TAMPA — The fishing boat carrying two NFL players and two friends overturned in rough water after their anchor got stuck, the sole survivor told the Coast Guard.
In a 23-page report provided to the Associated Press on Monday under a Freedom of Information Act request, the Coast Guard documents two conversations with Nick Schuyler, a former University of South Florida football player.
The report says the group went roughly 70 miles to fish for amberjack Feb. 28. Also onboard the 21-foot Everglades boat were Oakland Raiders linebacker Marquis Cooper, free-agent NFL defensive lineman Corey Smith, who played for the Detroit Lions last season, and former University of South Florida player William Bleakley. The men's names were redacted in the report.
About 5:30 p.m., the report said, the group ran into trouble. Schuyler told investigators he thought the anchor was caught in a coral reef. They tried to free it, but water filled the boat and it capsized.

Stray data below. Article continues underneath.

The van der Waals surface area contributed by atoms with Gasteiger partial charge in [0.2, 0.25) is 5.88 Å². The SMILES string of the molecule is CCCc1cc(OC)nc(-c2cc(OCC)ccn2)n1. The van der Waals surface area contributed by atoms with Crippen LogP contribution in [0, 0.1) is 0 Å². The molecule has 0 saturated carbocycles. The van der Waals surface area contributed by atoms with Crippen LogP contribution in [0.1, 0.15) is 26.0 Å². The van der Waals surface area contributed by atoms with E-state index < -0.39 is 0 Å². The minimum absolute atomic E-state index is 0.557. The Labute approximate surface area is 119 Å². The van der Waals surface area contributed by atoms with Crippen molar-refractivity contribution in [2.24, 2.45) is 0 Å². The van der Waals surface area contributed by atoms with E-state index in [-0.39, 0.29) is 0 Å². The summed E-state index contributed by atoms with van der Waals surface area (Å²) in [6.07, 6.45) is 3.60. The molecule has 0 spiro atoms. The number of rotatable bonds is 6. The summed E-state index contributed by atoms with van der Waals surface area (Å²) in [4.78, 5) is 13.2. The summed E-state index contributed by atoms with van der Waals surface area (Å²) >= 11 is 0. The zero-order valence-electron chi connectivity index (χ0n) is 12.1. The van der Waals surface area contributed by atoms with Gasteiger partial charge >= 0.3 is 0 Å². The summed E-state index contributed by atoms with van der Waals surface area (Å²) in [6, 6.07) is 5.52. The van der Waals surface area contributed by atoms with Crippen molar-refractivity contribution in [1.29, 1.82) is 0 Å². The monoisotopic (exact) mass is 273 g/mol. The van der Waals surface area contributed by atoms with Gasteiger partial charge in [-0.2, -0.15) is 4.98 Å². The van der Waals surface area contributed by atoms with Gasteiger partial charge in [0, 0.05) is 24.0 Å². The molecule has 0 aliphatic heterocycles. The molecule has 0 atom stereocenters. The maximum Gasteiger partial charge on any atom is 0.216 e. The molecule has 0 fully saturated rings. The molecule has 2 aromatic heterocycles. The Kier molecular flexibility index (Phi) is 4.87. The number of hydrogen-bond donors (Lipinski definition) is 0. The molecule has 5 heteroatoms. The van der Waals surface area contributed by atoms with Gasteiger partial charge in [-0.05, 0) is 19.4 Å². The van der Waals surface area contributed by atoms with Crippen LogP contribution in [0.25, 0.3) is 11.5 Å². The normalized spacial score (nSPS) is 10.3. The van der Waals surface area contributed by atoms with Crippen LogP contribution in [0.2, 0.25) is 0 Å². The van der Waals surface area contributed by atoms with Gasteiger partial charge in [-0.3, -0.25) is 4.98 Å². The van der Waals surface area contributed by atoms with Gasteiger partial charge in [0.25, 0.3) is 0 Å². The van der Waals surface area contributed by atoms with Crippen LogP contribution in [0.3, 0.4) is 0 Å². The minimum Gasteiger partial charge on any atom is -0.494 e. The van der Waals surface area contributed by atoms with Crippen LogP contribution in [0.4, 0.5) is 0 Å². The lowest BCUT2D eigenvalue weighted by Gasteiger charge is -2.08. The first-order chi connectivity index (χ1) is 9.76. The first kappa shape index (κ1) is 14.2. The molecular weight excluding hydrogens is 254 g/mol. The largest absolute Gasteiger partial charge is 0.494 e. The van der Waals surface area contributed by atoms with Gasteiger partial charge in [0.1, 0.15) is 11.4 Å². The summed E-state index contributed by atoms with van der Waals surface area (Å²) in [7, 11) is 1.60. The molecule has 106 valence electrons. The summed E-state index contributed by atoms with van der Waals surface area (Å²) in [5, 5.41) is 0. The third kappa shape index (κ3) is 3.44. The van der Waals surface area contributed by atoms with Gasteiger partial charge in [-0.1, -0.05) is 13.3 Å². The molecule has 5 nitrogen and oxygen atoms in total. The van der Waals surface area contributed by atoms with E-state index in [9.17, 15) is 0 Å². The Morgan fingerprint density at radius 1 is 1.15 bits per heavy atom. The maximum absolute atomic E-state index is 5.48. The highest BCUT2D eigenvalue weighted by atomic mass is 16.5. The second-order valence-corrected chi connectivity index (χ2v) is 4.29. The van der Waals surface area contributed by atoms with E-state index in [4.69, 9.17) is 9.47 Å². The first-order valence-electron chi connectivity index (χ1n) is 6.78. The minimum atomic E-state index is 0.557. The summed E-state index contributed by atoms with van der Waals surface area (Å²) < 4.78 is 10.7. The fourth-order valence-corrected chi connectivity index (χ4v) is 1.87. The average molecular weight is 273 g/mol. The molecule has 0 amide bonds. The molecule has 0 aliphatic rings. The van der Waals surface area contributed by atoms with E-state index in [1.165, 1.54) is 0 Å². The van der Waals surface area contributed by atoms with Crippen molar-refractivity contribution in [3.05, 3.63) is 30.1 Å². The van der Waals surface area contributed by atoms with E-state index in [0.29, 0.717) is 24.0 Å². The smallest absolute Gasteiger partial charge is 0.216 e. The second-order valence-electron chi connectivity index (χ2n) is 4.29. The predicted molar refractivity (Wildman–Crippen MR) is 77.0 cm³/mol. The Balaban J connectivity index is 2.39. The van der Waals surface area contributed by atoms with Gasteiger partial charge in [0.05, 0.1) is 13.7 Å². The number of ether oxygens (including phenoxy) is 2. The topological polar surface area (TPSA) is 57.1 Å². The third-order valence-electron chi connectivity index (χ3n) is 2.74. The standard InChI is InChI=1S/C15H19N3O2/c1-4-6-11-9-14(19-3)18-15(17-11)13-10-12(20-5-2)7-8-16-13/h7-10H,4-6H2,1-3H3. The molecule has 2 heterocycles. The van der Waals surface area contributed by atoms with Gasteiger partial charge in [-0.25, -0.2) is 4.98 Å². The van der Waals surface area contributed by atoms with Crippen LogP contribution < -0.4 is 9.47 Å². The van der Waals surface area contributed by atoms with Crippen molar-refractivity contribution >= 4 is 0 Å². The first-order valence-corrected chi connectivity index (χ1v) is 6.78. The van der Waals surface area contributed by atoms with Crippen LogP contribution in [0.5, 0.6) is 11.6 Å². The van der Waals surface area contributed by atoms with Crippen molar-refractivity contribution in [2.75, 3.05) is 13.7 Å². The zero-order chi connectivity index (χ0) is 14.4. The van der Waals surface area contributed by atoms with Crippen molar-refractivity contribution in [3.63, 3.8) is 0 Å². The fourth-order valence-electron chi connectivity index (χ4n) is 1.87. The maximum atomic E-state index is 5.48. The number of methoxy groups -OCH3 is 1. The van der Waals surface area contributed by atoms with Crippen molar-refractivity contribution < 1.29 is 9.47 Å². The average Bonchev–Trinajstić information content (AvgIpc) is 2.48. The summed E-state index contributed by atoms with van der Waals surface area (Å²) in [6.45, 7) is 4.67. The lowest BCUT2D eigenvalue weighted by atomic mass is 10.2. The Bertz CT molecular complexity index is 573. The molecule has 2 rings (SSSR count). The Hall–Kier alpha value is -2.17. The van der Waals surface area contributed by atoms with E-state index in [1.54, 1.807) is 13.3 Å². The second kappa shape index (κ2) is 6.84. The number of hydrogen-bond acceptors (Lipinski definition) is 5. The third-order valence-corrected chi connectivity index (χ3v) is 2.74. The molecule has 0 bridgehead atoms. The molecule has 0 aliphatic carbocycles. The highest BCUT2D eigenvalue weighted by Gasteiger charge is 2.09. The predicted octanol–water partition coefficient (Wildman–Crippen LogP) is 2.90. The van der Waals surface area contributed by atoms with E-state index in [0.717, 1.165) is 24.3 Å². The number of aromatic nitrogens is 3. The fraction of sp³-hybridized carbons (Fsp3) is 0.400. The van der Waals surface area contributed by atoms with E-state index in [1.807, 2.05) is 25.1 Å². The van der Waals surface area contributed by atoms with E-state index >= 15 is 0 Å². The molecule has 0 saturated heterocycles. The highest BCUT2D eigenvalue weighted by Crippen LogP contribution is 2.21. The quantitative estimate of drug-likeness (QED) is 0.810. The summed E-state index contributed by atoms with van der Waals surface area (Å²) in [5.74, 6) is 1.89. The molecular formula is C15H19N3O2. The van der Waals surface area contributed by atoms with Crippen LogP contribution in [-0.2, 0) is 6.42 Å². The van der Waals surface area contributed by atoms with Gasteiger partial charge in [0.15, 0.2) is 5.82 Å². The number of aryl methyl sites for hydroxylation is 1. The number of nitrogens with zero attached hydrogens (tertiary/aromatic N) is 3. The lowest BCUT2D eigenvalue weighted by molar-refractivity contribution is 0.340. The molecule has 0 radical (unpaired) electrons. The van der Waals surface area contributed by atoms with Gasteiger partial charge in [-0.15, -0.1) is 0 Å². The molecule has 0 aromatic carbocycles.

Tossed into the frigid water, the men grabbed their life vests. Schuyler said they held on to the boat for four hours. But as the night wore on, their will to survive appears to have weakened and the effects of hypothermia were likely setting in.
Schuyler told the Coast Guard that one of the men "freaked out" and took off his life vest and disappeared that night.
Another man became unruly and began throwing punches. Schuyler told the Coast Guard the second man also took off his life jacket, dived under the water and was never seen again. The third man thought he saw land nearly two days after the boat capsized and decided to swim for it.
Schuyler told the Coast Guard that man said his life jacket was too tight and he took it off.
Officials have said that they found three life jackets: one on Schuyler, another near the boat and a third underneath it. The bodies of the three who disappeared have not been found.
It's unclear how accurate the account is. Schuyler, who was found clinging to the overturned boat about 35 miles off Clearwater and nearly 48 hours after the accident, was suffering from hypothermia. Schuyler's doctor called it a miracle that he survived in the 63-degree water for nearly two days.